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Georgia Tech Football: Coaching Profiles - ST Coordinator Ricky Brumfield

Wrapping up the series today with Georgia Tech’s newest coach

NCAA Football: Duke at Virginia Geoff Burke-USA TODAY Sports

In Brent Key’s originally released version of his coaching staff, Jason Semore was manning the special teams helm. After being hired by Marshall as their defensive coordinator, Key had to go back to the drawing board. He ended up hiring Ricky Brumfield to be his replacement.

Coaching History

  • 2001 - 2003: Union College (Special teams coordinator/wide receivers)
  • 2004 - 2010: Fairmount State (Special teams coordinator/wide receivers)
  • 2006: Pittsburgh Steelers (NFL Minority Coaching Fellowship)
  • 2007 - 2009: Pittsburgh Steelers (Volunteer Assistant Coach)
  • 2007: Atlanta Falcons (NFL Minority Coaching Fellowship)
  • 2008: Green Bay Packers (NFL Minority Coaching Fellowship)
  • 2010: Buffalo Bills (NFL Minority Coaching Fellowship)
  • 2011 - 2012: Nicholls State (Special teams coordinator/safeties)
  • 2013 - 2015: Western Kentucky (Special teams coordinator/cornerbacks)
  • 2016 - 2017: Texas-San Antonio (Special teams coordinator/tight ends)
  • 2018 - 2019: Virginia (Special teams coordinator)
  • 2020: Virginia (Special teams coordinator/tight ends)
  • 2021: Tennessee Titans (NFL Minority Coaching Fellowship)
  • 2021: Virginia (Special teams coordinator/cornerbacks)
  • 2022: Florida International (Special teams coordinator/associate head coach/outside linebackers)

Looking through Brumfield’s history, a couple of things are apparent. First, he has a lot of experience at a lot of different levels. The coaching fellowship that is mentioned throughout is the Bill Walsh Diversity Coaching Fellowship, wherein coaches can attend an NFL team’s training camp, offseason workout program, and/or minicamp to have the opportunity to observe, participate, and gain experience. Since Brumfield has been part of so many of these fellowship programs, he’s had several first-hand looks at these NFL squads and how they operate.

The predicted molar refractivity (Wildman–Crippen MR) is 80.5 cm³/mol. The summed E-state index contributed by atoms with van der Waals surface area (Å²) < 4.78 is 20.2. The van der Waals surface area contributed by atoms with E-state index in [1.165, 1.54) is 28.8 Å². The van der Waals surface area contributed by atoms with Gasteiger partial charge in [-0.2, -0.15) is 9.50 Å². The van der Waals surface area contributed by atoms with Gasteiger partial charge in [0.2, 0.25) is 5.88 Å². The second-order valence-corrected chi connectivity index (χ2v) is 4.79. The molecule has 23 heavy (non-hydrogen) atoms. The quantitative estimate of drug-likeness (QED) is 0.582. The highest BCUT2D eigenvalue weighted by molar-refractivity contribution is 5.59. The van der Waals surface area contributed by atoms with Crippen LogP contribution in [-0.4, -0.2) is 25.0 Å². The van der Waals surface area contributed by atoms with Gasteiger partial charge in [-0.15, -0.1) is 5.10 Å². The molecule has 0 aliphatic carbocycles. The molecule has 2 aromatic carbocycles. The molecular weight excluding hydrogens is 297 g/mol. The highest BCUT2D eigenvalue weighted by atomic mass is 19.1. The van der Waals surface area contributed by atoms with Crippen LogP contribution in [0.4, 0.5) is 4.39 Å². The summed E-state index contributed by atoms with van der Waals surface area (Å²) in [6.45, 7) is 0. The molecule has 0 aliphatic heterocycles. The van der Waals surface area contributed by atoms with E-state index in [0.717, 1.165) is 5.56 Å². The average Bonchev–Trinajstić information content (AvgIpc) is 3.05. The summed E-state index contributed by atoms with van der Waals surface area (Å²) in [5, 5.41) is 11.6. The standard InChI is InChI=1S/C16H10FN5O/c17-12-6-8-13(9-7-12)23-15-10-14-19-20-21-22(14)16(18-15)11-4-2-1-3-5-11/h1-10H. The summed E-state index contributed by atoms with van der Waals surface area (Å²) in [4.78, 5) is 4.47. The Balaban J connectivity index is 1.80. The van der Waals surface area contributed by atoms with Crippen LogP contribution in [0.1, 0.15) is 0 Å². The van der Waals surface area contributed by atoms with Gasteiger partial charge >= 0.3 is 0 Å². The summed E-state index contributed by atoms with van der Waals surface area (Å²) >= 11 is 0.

The second thing I noticed is that although everywhere he has coached has been as a special teams coordinator, he also typically held a secondary position group, and there doesn’t seem to be much rhyme or reason for which one is picked. That tells me that if there is a position coach vacancy midseason, Brumfield could probably step in and take over the unit.

Looking deeper into his experience, I notice the immediate impact he had at Florida International. From his Georgia Tech bio: “In his lone season at FIU, the Panthers ranked No. 23 nationally in special teams efficiency, an improvement of nearly 50 spots from its 2021 rank of No. 72. FIU also blocked three kicks, which was tied for 19th nationally, and surrendered zero special teams scores.” Now, I will say, I don’t know what metric that is actually counting, but it is still impressive nonetheless that that type of improvement is seen in just one season.

And that success is not in a vacuum! Brumfield’s special teams squad at Virginia was very impressive. In 2019, his kick return unit ranked second in the country while setting school records for kickoff return average and total kickoff yards. The unit also produced the winner of the 2019 Jet Award (best kick returner).

In 2018, Brumfield’s punt return defense ranked 7th nationally, giving up just 3.21 yards per return. The season prior, they ranked 117th nationally.

It seems pretty clear to me that Ricky Brumfield will have an immediate impact on Georgia Tech’s special teams. The fact that our staff Slack channel has a slackbot response every time we say “special teams” should tell you just how bad Tech’s special teams have been lately, so I believe this is a very welcome change.

What are you expecting from Ricky Brumfield this season?